The aim of the course, called “The Elements of AI”, is to familiarise not only Finns but people around the world with how AI is already affecting our lives, what it can do and also what it cannot do. The course is a collaboration between the University of Helsinki and Reaktor, a Helsinki-based digital design and engineering company. The Elements of AI is a starter level course which does not require any programming or mathematical skills but rather explains how AI works in general.
In a recent article published at YLE.fi, the University of Helsinki is said to hope to make Finland the most educated country in the world when it comes to AI. Janina Fagerlund, a user interface designer at Reaktor, points out that people may not even know how their lives are already affected by AI every day. One example of everyday encounters with AI are the face recognition programmes tech firms such as Facebook and Google use. According to Fagerlund, AI will have the same kind of revolutionary impact to our world as electricity did just over a hundred years ago.
“We want to show that there’s nothing particularly remarkable about AI, it’s just about different ways of solving problems,” Fagerlund tells Yle.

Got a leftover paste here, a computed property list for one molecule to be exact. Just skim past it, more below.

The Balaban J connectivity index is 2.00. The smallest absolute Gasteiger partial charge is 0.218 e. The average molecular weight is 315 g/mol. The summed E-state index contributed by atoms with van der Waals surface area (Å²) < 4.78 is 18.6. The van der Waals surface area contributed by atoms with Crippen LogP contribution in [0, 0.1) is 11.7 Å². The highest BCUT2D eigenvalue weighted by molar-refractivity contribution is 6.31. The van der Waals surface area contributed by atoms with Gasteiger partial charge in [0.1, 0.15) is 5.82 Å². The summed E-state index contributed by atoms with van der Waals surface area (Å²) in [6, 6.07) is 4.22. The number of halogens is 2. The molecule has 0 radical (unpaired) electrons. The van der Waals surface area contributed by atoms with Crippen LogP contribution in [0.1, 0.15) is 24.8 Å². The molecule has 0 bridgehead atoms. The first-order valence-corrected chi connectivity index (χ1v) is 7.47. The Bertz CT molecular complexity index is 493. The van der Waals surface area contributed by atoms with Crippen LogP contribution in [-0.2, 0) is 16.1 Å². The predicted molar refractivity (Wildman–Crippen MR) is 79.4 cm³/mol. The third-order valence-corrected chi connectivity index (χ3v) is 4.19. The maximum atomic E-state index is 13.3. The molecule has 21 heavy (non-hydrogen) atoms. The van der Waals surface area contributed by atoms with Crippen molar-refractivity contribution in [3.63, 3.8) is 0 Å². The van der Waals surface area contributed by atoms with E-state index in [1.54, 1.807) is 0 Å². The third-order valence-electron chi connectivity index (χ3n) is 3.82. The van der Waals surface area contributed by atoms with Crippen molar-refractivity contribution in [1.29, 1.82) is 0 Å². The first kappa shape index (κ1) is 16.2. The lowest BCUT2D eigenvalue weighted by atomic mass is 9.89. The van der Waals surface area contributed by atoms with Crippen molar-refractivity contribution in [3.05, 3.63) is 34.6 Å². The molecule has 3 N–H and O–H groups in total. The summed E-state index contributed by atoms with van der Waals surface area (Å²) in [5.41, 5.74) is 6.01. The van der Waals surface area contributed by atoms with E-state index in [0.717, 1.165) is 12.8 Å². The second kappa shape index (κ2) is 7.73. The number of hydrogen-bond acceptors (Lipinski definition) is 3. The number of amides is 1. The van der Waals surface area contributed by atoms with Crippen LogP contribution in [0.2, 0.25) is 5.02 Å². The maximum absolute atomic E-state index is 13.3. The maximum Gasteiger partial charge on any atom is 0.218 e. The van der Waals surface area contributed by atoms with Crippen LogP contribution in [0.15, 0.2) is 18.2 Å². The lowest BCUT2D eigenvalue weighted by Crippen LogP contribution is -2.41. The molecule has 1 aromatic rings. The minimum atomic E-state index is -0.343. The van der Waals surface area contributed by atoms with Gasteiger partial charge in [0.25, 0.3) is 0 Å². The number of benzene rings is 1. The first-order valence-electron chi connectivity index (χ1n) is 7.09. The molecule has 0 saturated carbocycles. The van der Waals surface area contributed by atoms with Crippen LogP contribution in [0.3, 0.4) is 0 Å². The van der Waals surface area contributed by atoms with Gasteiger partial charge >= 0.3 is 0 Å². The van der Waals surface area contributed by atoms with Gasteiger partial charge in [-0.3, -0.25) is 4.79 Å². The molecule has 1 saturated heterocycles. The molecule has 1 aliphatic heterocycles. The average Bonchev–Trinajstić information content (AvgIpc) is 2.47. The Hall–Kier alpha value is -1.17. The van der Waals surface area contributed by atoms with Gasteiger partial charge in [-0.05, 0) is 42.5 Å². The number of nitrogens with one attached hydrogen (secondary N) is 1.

The course has been online for over a month now, and at the outset 24,000 Finns had enrolled. The course is available in English and can be completed online. When completed, people in Finland can earn 2 ECTS credits through Open University and people outside Finland will attain a LinkedIn certificate.
If you have ever wondered what AI really means, or what kind of impact it might have on our world, this is the course for you. The course starts by introducing the basics of AI then moves on to look at how to solve problems with AI. Next the course shows how AI is used and how it is applied in the real world, after which the topics include machine learning and neural networks. The last section of the course deals with the implications of AI.
The course has attracted people from all walks of life and every age group between 20 and 70 years old. Despite the variation of age and backgrounds, the new students have common motives: “Everyone wants to learn what AI is because they think it will be a big deal in the future. They want to know how AI will affect their lives and how they can make use of it,” Fagerlund sums up for YLE.